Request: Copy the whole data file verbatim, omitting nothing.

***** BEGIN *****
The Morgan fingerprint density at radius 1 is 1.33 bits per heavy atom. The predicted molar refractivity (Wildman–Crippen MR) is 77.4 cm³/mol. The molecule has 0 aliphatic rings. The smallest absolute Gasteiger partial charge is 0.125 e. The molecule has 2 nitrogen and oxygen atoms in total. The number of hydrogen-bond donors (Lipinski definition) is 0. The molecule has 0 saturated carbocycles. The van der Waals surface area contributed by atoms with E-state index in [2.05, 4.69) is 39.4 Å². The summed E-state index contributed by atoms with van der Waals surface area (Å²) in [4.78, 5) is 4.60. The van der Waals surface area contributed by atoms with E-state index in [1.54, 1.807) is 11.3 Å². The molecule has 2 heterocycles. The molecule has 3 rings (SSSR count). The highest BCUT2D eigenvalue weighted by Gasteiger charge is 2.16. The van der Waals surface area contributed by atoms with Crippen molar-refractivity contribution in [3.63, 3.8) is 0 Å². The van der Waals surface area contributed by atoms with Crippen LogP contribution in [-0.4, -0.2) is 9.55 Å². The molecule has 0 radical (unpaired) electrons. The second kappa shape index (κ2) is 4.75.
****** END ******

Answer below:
The Morgan fingerprint density at radius 1 is 1.33 bits per heavy atom. The predicted molar refractivity (Wildman–Crippen MR) is 77.4 cm³/mol. The molecule has 0 aliphatic rings. The smallest absolute Gasteiger partial charge is 0.125 e. The molecule has 2 nitrogen and oxygen atoms in total. The number of hydrogen-bond donors (Lipinski definition) is 0. The molecule has 0 saturated carbocycles. The van der Waals surface area contributed by atoms with E-state index in [2.05, 4.69) is 39.4 Å². The summed E-state index contributed by atoms with van der Waals surface area (Å²) in [4.78, 5) is 4.60. The van der Waals surface area contributed by atoms with E-state index in [1.54, 1.807) is 11.3 Å². The molecule has 2 heterocycles. The molecule has 3 rings (SSSR count). The highest BCUT2D eigenvalue weighted by Gasteiger charge is 2.16. The van der Waals surface area contributed by atoms with Crippen molar-refractivity contribution in [3.63, 3.8) is 0 Å². The van der Waals surface area contributed by atoms with Crippen LogP contribution in [-0.4, -0.2) is 9.55 Å². The molecule has 0 radical (unpaired) electrons. The second kappa shape index (κ2) is 4.75.